|Publication number||US4345642 A|
|Application number||US 06/220,074|
|Publication date||Aug 24, 1982|
|Filing date||Dec 24, 1980|
|Priority date||Dec 24, 1980|
|Publication number||06220074, 220074, US 4345642 A, US 4345642A, US-A-4345642, US4345642 A, US4345642A|
|Inventors||Donald M. Ernst, Richard L. Copenhaver|
|Original Assignee||Thermacore, Inc.|
|Export Citation||BiBTeX, EndNote, RefMan|
|Patent Citations (4), Referenced by (45), Classifications (11), Legal Events (5)|
|External Links: USPTO, USPTO Assignment, Espacenet|
The present invention deals generally in heat transfer and more specifically with heat pipes. There is an established need for efficient heat transfer, particularly in space applications, where the transfer must take place across rotating or oscillating gimbals and joints. To date, with the single exception of the flexible heat pipe which uses bellows as a casing and has very limited mobility, such thermal joints have consisted of conventional pumped fluid heat transfer systems with swivel joints used only to transfer pumped fluid across the surface of rotation.
The advantages of utilization of heat pipes in a rotating system in space craft are, nevertheless, quite apparent. The use of a heat pipe system would eliminate the need for a pump and thus reduce the electrical power consumption of the system, the pump induced vibration, and the waste heat generated by the pump which must be disposed of. Moreover, elimination of the mechanical pumped fluid would increase reliability of the heat transfer system and eliminate the possibility of fluid seal leaks.
The present invention furnishes a sealed system of highly reliable and very efficient heat transfer which requires no auxilliary power input. It involves the use of a series of interlocking heat pipes in which the interlocking surfaces are joined by a high thermal conductivity liquid. The clearance space between the interlocking parts is limited to a size which retains the conductive liquid in place by strong capillary forces. The limited length of thermal path across the junction and the use of relatively large surface areas also maintain a low differential temperature across the joint which does not detract significantly from the highly efficient heat transfer of the heat pipes.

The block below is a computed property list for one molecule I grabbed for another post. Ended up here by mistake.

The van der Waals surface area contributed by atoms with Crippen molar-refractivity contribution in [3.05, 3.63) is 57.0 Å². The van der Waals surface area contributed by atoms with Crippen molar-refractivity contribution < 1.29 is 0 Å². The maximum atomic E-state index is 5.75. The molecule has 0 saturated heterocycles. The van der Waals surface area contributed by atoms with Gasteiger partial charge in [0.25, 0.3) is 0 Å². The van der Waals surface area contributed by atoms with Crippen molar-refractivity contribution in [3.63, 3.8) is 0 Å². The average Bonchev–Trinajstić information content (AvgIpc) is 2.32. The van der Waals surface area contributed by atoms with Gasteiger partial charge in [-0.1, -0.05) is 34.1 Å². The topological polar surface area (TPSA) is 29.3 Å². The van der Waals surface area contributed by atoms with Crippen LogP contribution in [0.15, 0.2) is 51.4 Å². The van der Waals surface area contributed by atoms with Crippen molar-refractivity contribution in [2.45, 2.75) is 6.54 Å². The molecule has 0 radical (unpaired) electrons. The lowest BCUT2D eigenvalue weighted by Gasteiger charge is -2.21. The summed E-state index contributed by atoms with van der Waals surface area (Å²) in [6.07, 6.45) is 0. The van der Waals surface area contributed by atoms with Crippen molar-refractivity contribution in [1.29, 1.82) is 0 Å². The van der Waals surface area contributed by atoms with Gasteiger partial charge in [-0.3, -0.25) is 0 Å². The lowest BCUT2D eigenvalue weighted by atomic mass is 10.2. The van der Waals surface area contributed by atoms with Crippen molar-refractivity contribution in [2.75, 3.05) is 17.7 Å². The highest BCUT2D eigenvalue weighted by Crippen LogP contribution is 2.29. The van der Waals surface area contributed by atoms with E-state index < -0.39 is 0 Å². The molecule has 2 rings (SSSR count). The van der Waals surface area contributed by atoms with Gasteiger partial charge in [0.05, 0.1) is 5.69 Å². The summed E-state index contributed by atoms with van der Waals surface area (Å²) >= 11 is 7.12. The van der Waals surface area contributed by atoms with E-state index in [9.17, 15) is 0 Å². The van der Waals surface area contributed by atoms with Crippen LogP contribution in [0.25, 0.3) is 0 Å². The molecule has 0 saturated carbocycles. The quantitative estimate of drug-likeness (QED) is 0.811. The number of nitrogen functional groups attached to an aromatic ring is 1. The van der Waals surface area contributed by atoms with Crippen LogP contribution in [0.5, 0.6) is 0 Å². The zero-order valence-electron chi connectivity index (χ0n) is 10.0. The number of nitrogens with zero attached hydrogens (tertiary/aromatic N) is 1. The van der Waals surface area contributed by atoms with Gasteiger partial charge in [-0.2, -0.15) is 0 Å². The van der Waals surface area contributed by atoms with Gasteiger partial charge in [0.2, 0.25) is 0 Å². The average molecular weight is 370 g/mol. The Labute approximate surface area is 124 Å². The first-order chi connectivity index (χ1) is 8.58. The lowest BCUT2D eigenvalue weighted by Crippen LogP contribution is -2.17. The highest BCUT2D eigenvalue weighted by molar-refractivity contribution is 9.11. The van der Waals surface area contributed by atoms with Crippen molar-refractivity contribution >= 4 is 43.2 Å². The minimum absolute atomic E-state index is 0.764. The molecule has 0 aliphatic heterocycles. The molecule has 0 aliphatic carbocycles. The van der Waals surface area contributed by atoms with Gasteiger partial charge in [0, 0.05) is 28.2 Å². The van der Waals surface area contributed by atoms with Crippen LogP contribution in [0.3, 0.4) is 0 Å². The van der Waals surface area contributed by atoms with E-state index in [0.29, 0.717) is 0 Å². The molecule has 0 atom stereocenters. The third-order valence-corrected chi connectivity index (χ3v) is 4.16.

The preferred embodiment of the invention involves a pair of heat pipes which interlock as coaxial cylinders. One conventional cylindrical heat pipe is inserted into a reentrant cylindrical cavity within a second heat pipe. The inserted heat pipe and the cavity into which it fits are sized so that the clearance between them is small, of the range between 0.001 inch to 0.015 inch, and thus creates high capillary pressure on a heat conductive liquid inserted between the heat pipes and filling the clearance gap. Proper selection of the heat conductive liquid, along with design of the clearance gap with minimal thickness and large cross section yields excellent thermal conduction across the gap, and the liquid itself provides lubrication to permit rotation of the heat pipes relative to each other.
The conduction liquid is held in place within the gap by its surface tension because of the high capillary pressure of the small gap. Fluid loss is therefore limited to the small loss caused by evaporation from the end of the gap. However, this can be restricted to a very small quantity by the use of liquids with low vapor pressures. In low temperature applications, "O" rings or other rotating sealing devices can also be used to positively supress evaporation of the liquid from the gap.
The preferred embodiment permits either intermittent or continuous axial rotation of the cylindrical heat pipes relative to each other, and the construction of either one of the mating heat pipes in a right angle configuration yields a system in which heat can be conducted to or from a point revolving around a heat source or heat sink.
The thermal operation of the system depends only upon conventional operation of the heat pipes, such that one heat pipe's condensing section is located on one side of the rotating junction, while the other heat pipe's evaporating region is in contact with the other side of the junction. The thin layer of conducting fluid spread over the relatively large surface area of the cylindrical geometry of the fluid gap maintains minimal temperature difference between the coacting regions of the two heat pipes, and thus simulates the conductivity of a continuous heat pipe.